Disclaimer: This is going to be a longer post than usual because I'm telling a story. If you aren't interested in reading my commentary, the above creature is a western screech owl, common in the WWV.
One thing I love about the Walla Walla Valley is the wildlife. It isn't at all surprising to see hawks and herons anymore - though I still love to discover them. I've even seen a couple of bald eagles down by the Columbia River. Deer are quite common, too, especially in the warmer months in the evenings. With so many fields to explore and munch through, they are a constant sight while the crops are growing. While exploring in the hills and mountains surrounding the valley I've stumbled upon elk, as well, which was my first sighting of them in the wild. (They are large!) One thing that is difficult to sumble upon, however, is owls. Though they are common in the area, as stealthy, nocturnal animals, it takes a bit of looking and knowing where to do so to spot them. Last March we got an up close and personal glimpse of a western screech owl...purely by accident.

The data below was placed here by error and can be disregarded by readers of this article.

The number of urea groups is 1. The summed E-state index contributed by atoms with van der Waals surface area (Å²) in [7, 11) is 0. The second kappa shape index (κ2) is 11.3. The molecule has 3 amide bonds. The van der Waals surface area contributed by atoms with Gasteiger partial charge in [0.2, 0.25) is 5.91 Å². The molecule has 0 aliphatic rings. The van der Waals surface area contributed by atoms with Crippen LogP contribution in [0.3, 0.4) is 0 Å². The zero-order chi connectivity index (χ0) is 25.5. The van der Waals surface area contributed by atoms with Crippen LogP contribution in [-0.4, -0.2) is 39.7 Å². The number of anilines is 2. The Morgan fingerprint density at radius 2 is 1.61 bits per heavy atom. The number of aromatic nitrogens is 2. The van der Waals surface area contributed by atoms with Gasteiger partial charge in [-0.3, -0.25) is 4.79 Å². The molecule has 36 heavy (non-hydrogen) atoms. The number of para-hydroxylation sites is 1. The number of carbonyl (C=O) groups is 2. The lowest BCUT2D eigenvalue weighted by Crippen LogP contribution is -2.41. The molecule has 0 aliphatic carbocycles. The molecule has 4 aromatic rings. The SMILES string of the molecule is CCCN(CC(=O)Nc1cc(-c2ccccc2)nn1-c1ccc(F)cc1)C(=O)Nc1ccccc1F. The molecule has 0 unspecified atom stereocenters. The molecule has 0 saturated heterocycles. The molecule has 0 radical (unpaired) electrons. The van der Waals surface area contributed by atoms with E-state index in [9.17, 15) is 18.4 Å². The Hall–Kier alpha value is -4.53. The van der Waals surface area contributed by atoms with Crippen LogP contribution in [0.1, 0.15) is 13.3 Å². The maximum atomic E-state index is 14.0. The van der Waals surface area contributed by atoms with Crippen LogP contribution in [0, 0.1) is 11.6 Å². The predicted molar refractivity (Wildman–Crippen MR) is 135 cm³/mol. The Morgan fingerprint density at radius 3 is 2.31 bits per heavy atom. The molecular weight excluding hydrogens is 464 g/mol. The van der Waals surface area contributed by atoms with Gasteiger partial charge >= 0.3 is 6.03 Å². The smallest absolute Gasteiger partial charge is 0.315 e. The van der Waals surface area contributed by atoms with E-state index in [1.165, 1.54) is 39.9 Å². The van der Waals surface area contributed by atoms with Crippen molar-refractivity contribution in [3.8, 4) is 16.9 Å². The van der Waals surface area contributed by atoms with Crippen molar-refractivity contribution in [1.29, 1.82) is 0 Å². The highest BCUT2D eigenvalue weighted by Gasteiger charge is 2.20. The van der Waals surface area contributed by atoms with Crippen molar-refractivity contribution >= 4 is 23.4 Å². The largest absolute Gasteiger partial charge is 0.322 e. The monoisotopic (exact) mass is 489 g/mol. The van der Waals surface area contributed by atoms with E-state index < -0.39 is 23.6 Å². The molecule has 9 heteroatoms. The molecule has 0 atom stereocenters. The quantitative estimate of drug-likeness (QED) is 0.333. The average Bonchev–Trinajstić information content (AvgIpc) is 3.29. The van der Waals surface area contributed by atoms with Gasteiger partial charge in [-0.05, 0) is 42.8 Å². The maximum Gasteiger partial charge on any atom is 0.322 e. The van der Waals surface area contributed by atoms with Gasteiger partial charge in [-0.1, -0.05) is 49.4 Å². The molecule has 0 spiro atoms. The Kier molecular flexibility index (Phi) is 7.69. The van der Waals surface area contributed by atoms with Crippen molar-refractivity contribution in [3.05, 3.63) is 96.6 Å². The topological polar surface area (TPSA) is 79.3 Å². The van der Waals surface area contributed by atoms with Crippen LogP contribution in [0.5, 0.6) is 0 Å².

Our house has two wood stoves, and we only use one regularly. The one that is nelgected for most of the year doesn't have a cover on the chimney top. Apparently it is common for owls to end up in chimneys because they see a dark hole when it starts getting light, and they dive into it, hoping for shelter until night falls again.
That is exactly what happened last March. We were eating breakfast one morning and heard a faint scratching. Quietly approaching the chimney of our wood stove, we put our ears to the pipe and listened. We heard it again. I tapped on the metal. The scratching stopped. Two days in a row this happened, and we quickly determined what had happened.
One of the mornings, when my husband was still upstairs getting ready for the day, I heard a shuffle that was a bit louder than the scratching. I jokingly called up the stairs, "Hey, I think the owl fell into the stove. Hahaha!"
Emboldened by my joke and my husband's chuckle, I went to the stove and pulled open the doors.
There, sitting on the ash left from previous fires, was a grey and brown lump...with HUGE yellow and black eyes glaring at me. (See the above photo.)
With a gasp and an adrenaline-pumped squeal, I slammed the doors and called back up the stairs, "Um, heh heh...the owl actually DID fall into the stove, dear."
After a call to our local Audubon Society, a gentleman came to our house that same day and rescued the poor starving owl from the confines of our stove. Upon speaking with him we felt terrible for not calling sooner...we'd assumed (until he'd fallen in) that the owl was leaving at night to get food and simply coming back. Apparently...he wasn't. The poor thing was in our stove for nearly a week and could barely fly when he was set free. Fortunately the bird's rescuer assured us that he would be fine, since there was a field next to our house where he could eat before trying to fly elsewhere.
Isn't wildlife amazing?